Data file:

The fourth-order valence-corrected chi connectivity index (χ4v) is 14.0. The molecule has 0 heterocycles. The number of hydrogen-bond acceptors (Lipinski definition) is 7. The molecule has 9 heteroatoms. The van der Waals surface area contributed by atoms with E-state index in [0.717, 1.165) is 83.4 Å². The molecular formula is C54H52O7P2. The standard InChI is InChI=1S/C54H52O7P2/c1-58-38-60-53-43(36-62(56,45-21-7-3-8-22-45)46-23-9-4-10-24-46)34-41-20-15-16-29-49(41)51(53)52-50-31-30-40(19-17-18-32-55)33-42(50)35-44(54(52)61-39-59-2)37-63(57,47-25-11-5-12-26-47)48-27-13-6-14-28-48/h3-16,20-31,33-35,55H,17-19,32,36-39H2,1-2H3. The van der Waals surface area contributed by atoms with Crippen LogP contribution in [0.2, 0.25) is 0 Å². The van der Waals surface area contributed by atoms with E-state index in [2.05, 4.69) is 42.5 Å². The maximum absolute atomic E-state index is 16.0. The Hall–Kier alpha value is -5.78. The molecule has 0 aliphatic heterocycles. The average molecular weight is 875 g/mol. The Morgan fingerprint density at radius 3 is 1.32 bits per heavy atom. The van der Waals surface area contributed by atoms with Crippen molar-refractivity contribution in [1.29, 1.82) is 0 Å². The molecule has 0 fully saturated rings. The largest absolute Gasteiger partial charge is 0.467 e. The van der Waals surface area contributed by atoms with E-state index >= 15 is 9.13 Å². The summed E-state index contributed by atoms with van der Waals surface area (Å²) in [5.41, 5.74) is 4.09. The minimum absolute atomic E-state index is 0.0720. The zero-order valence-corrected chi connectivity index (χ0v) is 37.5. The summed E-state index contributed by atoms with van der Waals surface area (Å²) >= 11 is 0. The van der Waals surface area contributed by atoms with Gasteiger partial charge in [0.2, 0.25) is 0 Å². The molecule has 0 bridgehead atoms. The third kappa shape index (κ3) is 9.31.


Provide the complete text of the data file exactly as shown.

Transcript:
The fourth-order valence-corrected chi connectivity index (χ4v) is 14.0. The molecule has 0 heterocycles. The number of hydrogen-bond acceptors (Lipinski definition) is 7. The molecule has 9 heteroatoms. The van der Waals surface area contributed by atoms with E-state index in [0.717, 1.165) is 83.4 Å². The molecular formula is C54H52O7P2. The standard InChI is InChI=1S/C54H52O7P2/c1-58-38-60-53-43(36-62(56,45-21-7-3-8-22-45)46-23-9-4-10-24-46)34-41-20-15-16-29-49(41)51(53)52-50-31-30-40(19-17-18-32-55)33-42(50)35-44(54(52)61-39-59-2)37-63(57,47-25-11-5-12-26-47)48-27-13-6-14-28-48/h3-16,20-31,33-35,55H,17-19,32,36-39H2,1-2H3. The van der Waals surface area contributed by atoms with Crippen LogP contribution in [0.2, 0.25) is 0 Å². The van der Waals surface area contributed by atoms with E-state index in [2.05, 4.69) is 42.5 Å². The maximum absolute atomic E-state index is 16.0. The Hall–Kier alpha value is -5.78. The molecule has 0 aliphatic heterocycles. The average molecular weight is 875 g/mol. The Morgan fingerprint density at radius 3 is 1.32 bits per heavy atom. The van der Waals surface area contributed by atoms with Crippen molar-refractivity contribution in [1.29, 1.82) is 0 Å². The molecule has 0 fully saturated rings. The largest absolute Gasteiger partial charge is 0.467 e. The van der Waals surface area contributed by atoms with E-state index >= 15 is 9.13 Å². The summed E-state index contributed by atoms with van der Waals surface area (Å²) in [5.41, 5.74) is 4.09. The minimum absolute atomic E-state index is 0.0720. The zero-order valence-corrected chi connectivity index (χ0v) is 37.5. The summed E-state index contributed by atoms with van der Waals surface area (Å²) >= 11 is 0. The van der Waals surface area contributed by atoms with Gasteiger partial charge in [0.2, 0.25) is 0 Å². The molecule has 0 bridgehead atoms. The third kappa shape index (κ3) is 9.31.